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I'm Henry the 8th I am...
King Henry VIII ruled England from 1509-1547. He is often considered to be the ideal Renaissance monarch thanks to his fierce leadership and braggadocious ways. In Henry's mind, the greatest failure of his reign was his inability to produce a male heir. He blamed this on his Spanish wife, Catherine of Aragón (who was also the widow of his dead brother).
Catherine was the youngest surviving child of Spain's King Ferdinand and Queen Isabella (the very same that funded Christopher Columbus' historic voyages). Like most of his contemporaries, Henry believed that a woman could never hold a throne because they were inferior to men. He was convinced that he had to have a son to ensure that the Tudor Dynasty would continue to rule and keep England from civil war. (He already had a daughter, Mary, with Catherine.)
Henry had affairs with ladies of his court until he fell in love with Anne Boleyn. In 1527, Henry began looking for a way out of his marriage, arguing that the Catholic Church prohibited marriage between a man and his brother's widow... even though he had sought Papal approval before marrying Catherine in the first place. Henry, a devout Catholic, knew the Church condemned annulments and divorces. When he was denied either, he reformed the Anglican Church and developed a Protestant theology that granted him a divorce. In so doing, Henry ushered in the Protestant Reformation in England. (A "quick bio" of his wives is further below, so keep scrolling...)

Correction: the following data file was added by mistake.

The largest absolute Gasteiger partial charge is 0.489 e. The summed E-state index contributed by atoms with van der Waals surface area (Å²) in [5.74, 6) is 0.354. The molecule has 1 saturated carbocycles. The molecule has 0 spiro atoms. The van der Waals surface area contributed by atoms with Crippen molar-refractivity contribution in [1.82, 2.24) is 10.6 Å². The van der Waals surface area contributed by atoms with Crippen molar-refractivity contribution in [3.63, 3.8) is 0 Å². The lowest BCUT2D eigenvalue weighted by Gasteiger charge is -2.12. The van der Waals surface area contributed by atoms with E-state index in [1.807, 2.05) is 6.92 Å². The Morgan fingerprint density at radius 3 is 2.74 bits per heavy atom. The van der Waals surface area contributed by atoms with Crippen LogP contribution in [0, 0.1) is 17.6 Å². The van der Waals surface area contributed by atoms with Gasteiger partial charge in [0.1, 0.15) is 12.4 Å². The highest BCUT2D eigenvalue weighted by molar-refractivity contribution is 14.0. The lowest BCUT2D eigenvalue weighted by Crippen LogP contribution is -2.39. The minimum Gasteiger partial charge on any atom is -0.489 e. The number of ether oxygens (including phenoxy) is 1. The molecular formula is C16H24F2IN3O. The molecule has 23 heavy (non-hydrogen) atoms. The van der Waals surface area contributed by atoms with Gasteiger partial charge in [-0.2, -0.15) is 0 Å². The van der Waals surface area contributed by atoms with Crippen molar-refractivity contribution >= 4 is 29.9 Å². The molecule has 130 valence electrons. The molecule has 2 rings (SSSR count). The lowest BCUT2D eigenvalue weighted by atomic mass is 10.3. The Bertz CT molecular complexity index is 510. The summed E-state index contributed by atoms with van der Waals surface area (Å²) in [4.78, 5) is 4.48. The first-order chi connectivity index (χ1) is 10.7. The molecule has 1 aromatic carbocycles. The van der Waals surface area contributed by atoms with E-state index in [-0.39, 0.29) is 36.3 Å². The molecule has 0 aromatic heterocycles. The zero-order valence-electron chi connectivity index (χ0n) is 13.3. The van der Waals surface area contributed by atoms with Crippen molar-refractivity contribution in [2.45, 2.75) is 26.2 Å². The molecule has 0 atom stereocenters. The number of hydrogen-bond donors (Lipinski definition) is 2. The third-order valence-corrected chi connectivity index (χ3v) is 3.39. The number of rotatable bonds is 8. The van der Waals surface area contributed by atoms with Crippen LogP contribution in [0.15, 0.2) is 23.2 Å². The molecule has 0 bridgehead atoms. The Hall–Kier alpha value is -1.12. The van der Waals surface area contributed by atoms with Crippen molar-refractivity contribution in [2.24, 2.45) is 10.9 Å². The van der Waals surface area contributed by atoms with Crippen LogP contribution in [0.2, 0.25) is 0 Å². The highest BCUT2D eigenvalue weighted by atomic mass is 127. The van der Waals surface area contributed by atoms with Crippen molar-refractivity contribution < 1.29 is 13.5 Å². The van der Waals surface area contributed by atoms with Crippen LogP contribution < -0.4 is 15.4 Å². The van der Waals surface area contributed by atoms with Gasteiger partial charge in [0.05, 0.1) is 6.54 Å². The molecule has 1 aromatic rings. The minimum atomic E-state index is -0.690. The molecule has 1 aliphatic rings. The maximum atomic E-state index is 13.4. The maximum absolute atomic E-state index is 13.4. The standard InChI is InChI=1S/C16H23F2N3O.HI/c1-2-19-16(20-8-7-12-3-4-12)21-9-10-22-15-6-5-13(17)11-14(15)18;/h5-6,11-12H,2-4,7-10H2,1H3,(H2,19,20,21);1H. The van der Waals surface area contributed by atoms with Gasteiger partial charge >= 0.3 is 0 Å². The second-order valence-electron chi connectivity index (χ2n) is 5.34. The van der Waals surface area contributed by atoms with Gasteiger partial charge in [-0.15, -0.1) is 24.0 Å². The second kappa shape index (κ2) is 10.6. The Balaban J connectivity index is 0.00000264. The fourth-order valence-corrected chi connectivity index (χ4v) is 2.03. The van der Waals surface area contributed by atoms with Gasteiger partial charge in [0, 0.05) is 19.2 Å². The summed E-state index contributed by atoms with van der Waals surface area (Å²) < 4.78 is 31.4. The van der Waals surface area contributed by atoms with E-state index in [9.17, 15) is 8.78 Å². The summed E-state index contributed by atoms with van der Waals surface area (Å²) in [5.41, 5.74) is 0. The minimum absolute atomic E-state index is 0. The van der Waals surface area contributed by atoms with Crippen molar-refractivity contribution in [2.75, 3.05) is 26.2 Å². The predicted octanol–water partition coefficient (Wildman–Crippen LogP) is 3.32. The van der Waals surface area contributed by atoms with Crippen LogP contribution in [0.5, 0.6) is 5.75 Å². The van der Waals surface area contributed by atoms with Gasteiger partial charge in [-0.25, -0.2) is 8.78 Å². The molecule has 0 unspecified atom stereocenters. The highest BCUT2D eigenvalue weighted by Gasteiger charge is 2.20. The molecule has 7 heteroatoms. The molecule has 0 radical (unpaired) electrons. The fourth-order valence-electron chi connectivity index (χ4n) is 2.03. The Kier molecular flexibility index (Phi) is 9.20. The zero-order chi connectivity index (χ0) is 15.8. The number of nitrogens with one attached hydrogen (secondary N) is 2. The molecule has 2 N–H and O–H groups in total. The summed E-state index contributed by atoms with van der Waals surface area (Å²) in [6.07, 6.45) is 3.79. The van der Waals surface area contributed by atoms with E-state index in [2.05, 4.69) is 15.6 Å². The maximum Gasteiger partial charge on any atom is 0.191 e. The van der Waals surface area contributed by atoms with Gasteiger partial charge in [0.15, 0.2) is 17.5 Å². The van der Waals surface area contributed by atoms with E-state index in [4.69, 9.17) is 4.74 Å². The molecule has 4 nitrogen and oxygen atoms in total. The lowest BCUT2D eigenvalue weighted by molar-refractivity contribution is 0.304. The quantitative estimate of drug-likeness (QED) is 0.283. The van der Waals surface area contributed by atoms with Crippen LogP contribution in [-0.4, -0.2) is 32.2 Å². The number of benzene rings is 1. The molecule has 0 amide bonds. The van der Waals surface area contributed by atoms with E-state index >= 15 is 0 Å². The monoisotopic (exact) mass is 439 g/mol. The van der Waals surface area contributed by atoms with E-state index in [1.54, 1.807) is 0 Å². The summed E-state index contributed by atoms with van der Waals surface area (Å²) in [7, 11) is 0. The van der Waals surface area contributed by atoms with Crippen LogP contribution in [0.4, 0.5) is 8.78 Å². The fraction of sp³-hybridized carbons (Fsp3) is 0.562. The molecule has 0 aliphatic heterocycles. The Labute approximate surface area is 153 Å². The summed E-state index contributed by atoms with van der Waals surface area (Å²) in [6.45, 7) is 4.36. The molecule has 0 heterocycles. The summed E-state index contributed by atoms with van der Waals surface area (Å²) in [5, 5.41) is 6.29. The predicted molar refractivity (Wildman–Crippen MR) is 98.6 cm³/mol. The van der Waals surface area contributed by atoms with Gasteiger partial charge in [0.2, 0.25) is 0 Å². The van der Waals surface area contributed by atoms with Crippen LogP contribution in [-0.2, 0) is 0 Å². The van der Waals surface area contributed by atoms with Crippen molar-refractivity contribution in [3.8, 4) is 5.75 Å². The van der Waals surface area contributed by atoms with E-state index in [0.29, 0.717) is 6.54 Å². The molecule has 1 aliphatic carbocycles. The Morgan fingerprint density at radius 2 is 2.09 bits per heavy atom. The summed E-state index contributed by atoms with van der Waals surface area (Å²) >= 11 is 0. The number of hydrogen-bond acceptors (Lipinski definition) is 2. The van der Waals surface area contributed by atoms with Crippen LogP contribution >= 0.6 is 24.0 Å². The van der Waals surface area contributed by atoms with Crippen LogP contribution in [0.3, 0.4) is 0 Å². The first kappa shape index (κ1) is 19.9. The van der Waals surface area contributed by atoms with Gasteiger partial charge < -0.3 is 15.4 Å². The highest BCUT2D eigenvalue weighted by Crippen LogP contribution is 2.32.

Henry died in a "less than king-like" fashion. Toward the end of his regal life, Henry weighed 320 lbs. He was large and in charge. Of course, the blood in his legs had trouble getting to his heart and back, which resulted in a huge throbbing (and open wound) to develop on his thigh. Henry's "sore" was not to be discussed. In fact, he had spies go out into public and arrest anyone caught discussing it. (The punishment: ears cut off or burned at the stake.) After suffering a jousting accident (can you imagine the poor horse he was riding!), Henry was confined to his bed, where his royal doctors attempted to drain the wound. It didn't work. He died on at age 55 from an infected leg and not enough blood getting to his lungs (a.k.a. pulmonary embolism). For two days, no one informed the public that Henry was dead. (In fact, his servants still delivered his meals to his chambers.) Eventually he was put in a lead coffin... that wasn't perfectly sealed. This caused his remains to build up enough toxicity that his corpse... exploded. He was buried next to his third wife, Jane, who gave him his much-desired heir to the throne.